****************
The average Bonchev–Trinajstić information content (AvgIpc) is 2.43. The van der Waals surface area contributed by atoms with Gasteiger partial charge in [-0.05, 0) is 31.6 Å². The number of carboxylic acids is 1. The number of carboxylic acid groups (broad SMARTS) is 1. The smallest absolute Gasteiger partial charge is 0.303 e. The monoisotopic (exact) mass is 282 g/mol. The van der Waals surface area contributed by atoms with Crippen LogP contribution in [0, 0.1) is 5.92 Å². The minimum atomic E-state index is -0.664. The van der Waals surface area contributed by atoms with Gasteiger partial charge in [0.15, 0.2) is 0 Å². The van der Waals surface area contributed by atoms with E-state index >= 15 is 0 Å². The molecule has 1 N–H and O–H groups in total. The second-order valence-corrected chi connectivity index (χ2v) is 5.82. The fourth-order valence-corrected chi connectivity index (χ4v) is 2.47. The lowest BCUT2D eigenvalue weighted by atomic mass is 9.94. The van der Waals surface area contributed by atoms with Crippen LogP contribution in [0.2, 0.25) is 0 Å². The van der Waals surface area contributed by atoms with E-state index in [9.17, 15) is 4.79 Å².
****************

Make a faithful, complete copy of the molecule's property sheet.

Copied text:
The average Bonchev–Trinajstić information content (AvgIpc) is 2.43. The van der Waals surface area contributed by atoms with Gasteiger partial charge in [-0.05, 0) is 31.6 Å². The number of carboxylic acids is 1. The number of carboxylic acid groups (broad SMARTS) is 1. The smallest absolute Gasteiger partial charge is 0.303 e. The monoisotopic (exact) mass is 282 g/mol. The van der Waals surface area contributed by atoms with Crippen LogP contribution in [0, 0.1) is 5.92 Å². The minimum atomic E-state index is -0.664. The van der Waals surface area contributed by atoms with Gasteiger partial charge in [0.15, 0.2) is 0 Å². The van der Waals surface area contributed by atoms with E-state index >= 15 is 0 Å². The molecule has 1 N–H and O–H groups in total. The second-order valence-corrected chi connectivity index (χ2v) is 5.82. The fourth-order valence-corrected chi connectivity index (χ4v) is 2.47. The lowest BCUT2D eigenvalue weighted by atomic mass is 9.94. The van der Waals surface area contributed by atoms with Crippen LogP contribution in [0.2, 0.25) is 0 Å². The van der Waals surface area contributed by atoms with E-state index in [9.17, 15) is 4.79 Å².